First MO fuel tax increase since ’96 drops Friday, but refunds available

      On Friday, October 1, Missouri’s gas tax will increase for the first time in 25 years, but Missourians who don’t want to pay the increase have an option.

Representative Becky Ruth (Photo: Tim Bommel, Missouri House Communications)

      The tax will increase by 2.5 cents October first, with more incremental increases every July 1 until it reaches a 12.5 total increase in 2025.  The Department of Transportation estimates the increase, when fully implemented, will generate another $460-million annually for the state’s roads and bridges.

      Those who don’t want to pay the increase will be able to apply for a refund.  The Department of Revenue has prepared a draft of the form that would be used, which can be viewed here.  A final version is expected to be available, either digitally or by paper copy, by the time applications can be accepted between July 1 and September 30 of next year. 

      Fuel purchased in Missouri for vehicles weighing less than 26,000 pounds is eligible for a refund.  House Transportation Committee Chairwoman Becky Ruth (R-Festus) said Missourians who want a refund will, “need to save [fuel] receipts in case they are audited, and there is a form that the Department of Revenue is providing for them to fill out,” said Ruth. 

      Ruth said she’s not concerned that letting people get back some of their tax dollars will hurt the overall goal, that of giving the Department of Transportation more funding to maintain the state’s roads and bridges.

      “I think this is a very fair provision.  If people are happy with the job that’s being one and they want to continue to invest in the roads and bridges, then they will leave their money there.  If they feel like they need to have that money back; they don’t think it’s fair, they need it for whatever reason, or maybe they’re just not happy with how the money is being spent or they don’t feel like MODOT’s doing a good job, they can request a refund of that new tax.”

      Ruth said the initial increase, which begins October 1, has been estimated at about $1 a month for the average Missouri driver. 

      “Once it’s fully phased in [the increase will be] right around $60 [per year].  Again, it depends upon how much you travel, how much gasoline you use,” said Ruth.

      Ruth said the Department has been running about $800-million behind what it needs for road work, per year.  The increase will cover a significant portion of that gap, and will also put Missouri in position to draw federal dollars from an anticipated infrastructure bill.

      “That federal infrastructure bill is an 80/20 match.  Otherwise we would not be in a position to have the match money to pull down those federal dollars … we’re talking about billions.  Roughly, Missouri is looking around $7-billion.  If we did not have this money to pull down that match, that money would end up going to other states.”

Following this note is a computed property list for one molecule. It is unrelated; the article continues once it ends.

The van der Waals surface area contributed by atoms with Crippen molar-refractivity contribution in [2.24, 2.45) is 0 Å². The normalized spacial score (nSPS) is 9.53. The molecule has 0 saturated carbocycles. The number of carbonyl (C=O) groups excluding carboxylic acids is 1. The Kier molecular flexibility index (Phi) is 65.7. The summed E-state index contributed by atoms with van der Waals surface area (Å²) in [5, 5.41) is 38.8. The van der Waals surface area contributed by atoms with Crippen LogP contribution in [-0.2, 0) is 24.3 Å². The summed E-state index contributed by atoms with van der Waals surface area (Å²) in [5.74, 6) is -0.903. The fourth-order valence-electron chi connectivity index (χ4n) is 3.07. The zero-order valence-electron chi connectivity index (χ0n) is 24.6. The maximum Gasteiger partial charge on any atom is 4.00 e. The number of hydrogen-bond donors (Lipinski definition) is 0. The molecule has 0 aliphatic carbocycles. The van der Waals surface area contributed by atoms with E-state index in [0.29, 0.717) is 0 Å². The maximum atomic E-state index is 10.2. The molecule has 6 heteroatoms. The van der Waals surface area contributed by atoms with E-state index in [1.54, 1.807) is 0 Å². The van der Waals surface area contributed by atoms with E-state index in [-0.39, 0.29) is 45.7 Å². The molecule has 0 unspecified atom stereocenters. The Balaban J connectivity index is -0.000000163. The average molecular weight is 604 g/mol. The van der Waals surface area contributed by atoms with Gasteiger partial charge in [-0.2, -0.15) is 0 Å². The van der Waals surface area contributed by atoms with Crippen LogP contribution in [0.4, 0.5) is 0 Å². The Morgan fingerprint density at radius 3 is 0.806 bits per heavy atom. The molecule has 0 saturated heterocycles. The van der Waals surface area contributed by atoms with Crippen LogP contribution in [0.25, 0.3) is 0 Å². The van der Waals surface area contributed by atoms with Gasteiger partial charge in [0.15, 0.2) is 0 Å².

Ruth said she was grateful for the bipartisan support this proposal received.  She thinks that is due, in part, to the refund provision, and to lawmakers recognizing a need for additional money for transportation.

      “I just look forward to seeing Missouri rise in terms of where we’re at in road funding:  having safer roads to travel on, roads that are in better condition.  Our investment in our infrastructure also helps to drive the economy and bring in new business,” said Ruth.

      The gas tax increase became law when Governor Mike Parson (R) signed Senate Bill 262, which passed out the House with a final vote of 104-52.

Texting while driving ban for all drivers proposed for 2020 legislative session

The House of Representatives will consider extending Missouri’s ban on texting while driving to drivers of all ages in the legislative session that begins January 8.

Representative David Evans (photo: Tim Bommel, Missouri House Communications)

Missouri law only bans texting while driving for those 21 and younger.  House Bill 1290 would extend that ban to all drivers.  It would also allow local jurisdictions to enact their own laws and ordinances on the use of hand-held electronic communications devices.

Representative David Evans (R-West Plains) filed HB 1290.  He said it simply doesn’t make sense to ban only younger drivers from texting while driving.

“Being one of the older people with grandchildren I can honestly say my grandkids learned to use computers and start texting and typing as young as 2 or 3 whereas I’m still struggling to do so, and it would distract me far more to text and drive than I’m sure it would most 16, 17, 18 year olds today,” said Evans.

Evans said he wanted to propose what would be the “least intrusive” expansion of the texting while driving law.  After reviewing past legislation on the matter he chose to offer the same language as 2019’s House Bill 896, filed by Representative Rory Rowland (D-Independence).